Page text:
Government takes new step to keep hospitals running as Omicron cases surge
The rule will apply to all essential healthcare workers and social service personnel who test positive but do not show symptoms.
The plan is less ambitious than previously signalled by the government, which had said it was considering including emergency services, police and energy industry workers in the terms.
The move by the Czech Republic was the latest easing of restrictions in Europe, where countries are looking for ways to keep services running as the Omicron variant drives a rise in cases, but with less damaging consequences for the infected.
Vlastimil Valek, the heath minister, said the government hoped to manage the new infections, which has already raised new daily cases in the past few days to over 10,000.
Those who are infected but are required to keep working will only be allowed to go from home to the workplace and back.
Mr Valek said they will wear face masks and eat in separate rooms, adding he only expected a few hundred workers to qualify under the new rules, to be applied only when the situation required it.
“The measures will be set in a way to ensure there is zero risk of infecting the working collective,” he said.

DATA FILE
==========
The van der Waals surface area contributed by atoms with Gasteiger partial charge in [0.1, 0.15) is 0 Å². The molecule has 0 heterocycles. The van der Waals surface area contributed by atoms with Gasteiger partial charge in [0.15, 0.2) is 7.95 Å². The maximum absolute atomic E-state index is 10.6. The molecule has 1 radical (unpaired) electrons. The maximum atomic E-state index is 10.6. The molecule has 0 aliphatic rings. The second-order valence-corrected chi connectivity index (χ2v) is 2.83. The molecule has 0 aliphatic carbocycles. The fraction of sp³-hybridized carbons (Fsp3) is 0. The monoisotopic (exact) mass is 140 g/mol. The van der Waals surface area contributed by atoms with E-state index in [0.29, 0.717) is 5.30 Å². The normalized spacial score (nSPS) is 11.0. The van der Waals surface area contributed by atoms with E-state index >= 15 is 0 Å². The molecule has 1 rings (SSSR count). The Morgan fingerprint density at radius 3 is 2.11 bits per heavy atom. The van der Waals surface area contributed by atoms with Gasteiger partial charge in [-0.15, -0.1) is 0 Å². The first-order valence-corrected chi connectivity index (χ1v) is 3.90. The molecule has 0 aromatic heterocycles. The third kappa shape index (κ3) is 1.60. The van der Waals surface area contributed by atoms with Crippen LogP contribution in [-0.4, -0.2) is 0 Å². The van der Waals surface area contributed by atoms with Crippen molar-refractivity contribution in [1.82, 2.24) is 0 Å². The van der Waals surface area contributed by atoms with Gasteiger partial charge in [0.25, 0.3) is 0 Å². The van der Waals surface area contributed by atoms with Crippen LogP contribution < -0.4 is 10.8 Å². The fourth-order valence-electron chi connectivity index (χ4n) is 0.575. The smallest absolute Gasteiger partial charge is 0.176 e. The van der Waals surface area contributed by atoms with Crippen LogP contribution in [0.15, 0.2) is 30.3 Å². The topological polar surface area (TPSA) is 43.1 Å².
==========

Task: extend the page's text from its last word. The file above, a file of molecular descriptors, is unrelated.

The government has already ordered testing at schools and from Monday workers will have to test twice a week.
Mr Valek predicted daily case numbers would grow to 20,000 early next week and possibly to 50,000 at the end of the week, far exceeding the record of almost 28,000 set on 25 November.
The number of people in hospitals with the virus has been dropping, to 1,912 as of Thursday, according to health ministry data.
Mr Valek reiterated the government strategy was to slow the spread of Omicron through the population and avoid overwhelming hospitals.
New infections in the Czech Republic had been declining since a record high in late November, but started increasing again last week. Omicron is now the dominant variant in the country.
The Czech Republic has reported almost 2.6 million cases so far, a huge figure for a country of around 10.7 million people.
It has one of the worst per capita death tolls, with 36,799 in total.
Additional reporting by Reuters